Magnetic Field Effect studies

Our research combines the experimental study of magnetic field effects, using a variety of experiments, with theoretical investigations into their origins.

Spin-Correlated Radical Pairs are important intermediates in a wide variety of chemical and biochemical reactions. It is well-established, both experimentally and theoretically, that reactions which occur via the Radical Pair Mechanism (RPM) are sensitive to the application of weak magnetic fields. This can be seen in the rates of recombination of radicals in solution, as well as in modified photosynthetic reaction centres.

Robin playing dice
Do birds play dice? Or is the magnetoreception
mechanism instead based on magnetite?

It is speculated that the RPM underlies the ability of some animals (notably migratory birds such as the European robin) to sense the Earth's magnetic field, a phenomenon known as magnetoreception. Recently we demonstrated that the RPM gives rise to magnetic field effects in DNA Photolyase, a protein very closely related to the cryptochromes. These have recently been speculated to be the molecules at the heart of this avian magnetic compass.

In the group we develop and apply new methodologies to study these magnetic field effects, with particular attention directed to:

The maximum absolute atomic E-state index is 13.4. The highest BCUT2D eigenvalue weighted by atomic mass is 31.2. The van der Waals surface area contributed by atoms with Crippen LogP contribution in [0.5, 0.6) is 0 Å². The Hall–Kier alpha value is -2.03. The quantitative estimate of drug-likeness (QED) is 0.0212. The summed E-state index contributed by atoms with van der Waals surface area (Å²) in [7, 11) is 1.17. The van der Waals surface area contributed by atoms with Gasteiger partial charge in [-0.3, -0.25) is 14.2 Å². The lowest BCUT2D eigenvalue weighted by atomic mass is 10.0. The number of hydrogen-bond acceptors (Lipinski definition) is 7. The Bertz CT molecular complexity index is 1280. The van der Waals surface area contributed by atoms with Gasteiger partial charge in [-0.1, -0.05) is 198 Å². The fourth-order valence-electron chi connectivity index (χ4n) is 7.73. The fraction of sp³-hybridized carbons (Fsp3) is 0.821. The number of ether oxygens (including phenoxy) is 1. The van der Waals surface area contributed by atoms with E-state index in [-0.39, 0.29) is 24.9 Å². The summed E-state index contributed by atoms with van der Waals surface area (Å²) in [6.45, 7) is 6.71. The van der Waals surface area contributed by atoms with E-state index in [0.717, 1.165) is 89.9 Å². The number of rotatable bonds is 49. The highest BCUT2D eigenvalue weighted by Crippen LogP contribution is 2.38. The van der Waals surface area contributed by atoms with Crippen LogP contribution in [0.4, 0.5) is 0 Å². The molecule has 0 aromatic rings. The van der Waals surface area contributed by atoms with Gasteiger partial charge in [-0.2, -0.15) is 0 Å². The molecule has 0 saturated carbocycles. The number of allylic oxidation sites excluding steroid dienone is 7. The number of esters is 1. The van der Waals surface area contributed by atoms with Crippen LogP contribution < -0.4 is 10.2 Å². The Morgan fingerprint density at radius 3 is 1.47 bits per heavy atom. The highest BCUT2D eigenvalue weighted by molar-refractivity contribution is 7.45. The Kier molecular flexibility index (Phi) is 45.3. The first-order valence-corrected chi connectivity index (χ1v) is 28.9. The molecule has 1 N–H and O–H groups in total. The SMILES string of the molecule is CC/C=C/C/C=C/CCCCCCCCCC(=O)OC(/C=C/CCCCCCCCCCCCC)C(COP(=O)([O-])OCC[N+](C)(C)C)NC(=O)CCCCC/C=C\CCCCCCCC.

The Carotenoid-Porphyrin-Fullerene (C-P-F) Triad molecule Protein Surface Interactions
A molecular compass, a triad molecule consisting of porphyrin, carotenoid and fullerene moieties (Maeda et al., Nature 2008) Magnetic field effects can be used to understand substrate-protein binding properties, as illustrated here (Maeda et al., JACS, 2010)

We enjoy many fruitful national and international collaborations within the chemical and physical communities (Peter Hore (Oxford), Thorsten Ritz (UC Irvine) and Stefan Weber (Freiburg)) as well as with our colleagues in zoology: Henrik Mouritsen (Oldenburg) and Wolfgang and Roswitha Wiltschko (Frankfurt).

Selected References

1 K. B. Henbest, et al., PNAS, 105(38), 14395-14399 (2008). (Link)

2 C. J. Wedge et al., Phys. Chem. Chem. Phys., 11(31), 6573-6579 (2009). (Link)

3 K. Maeda, et al., Nature, 453(7193), 387 (2008). (Link)

4 Kiminori Maeda, et al., J. Am. Chem. Soc., 132(5), 1466-1467 (2010). (Link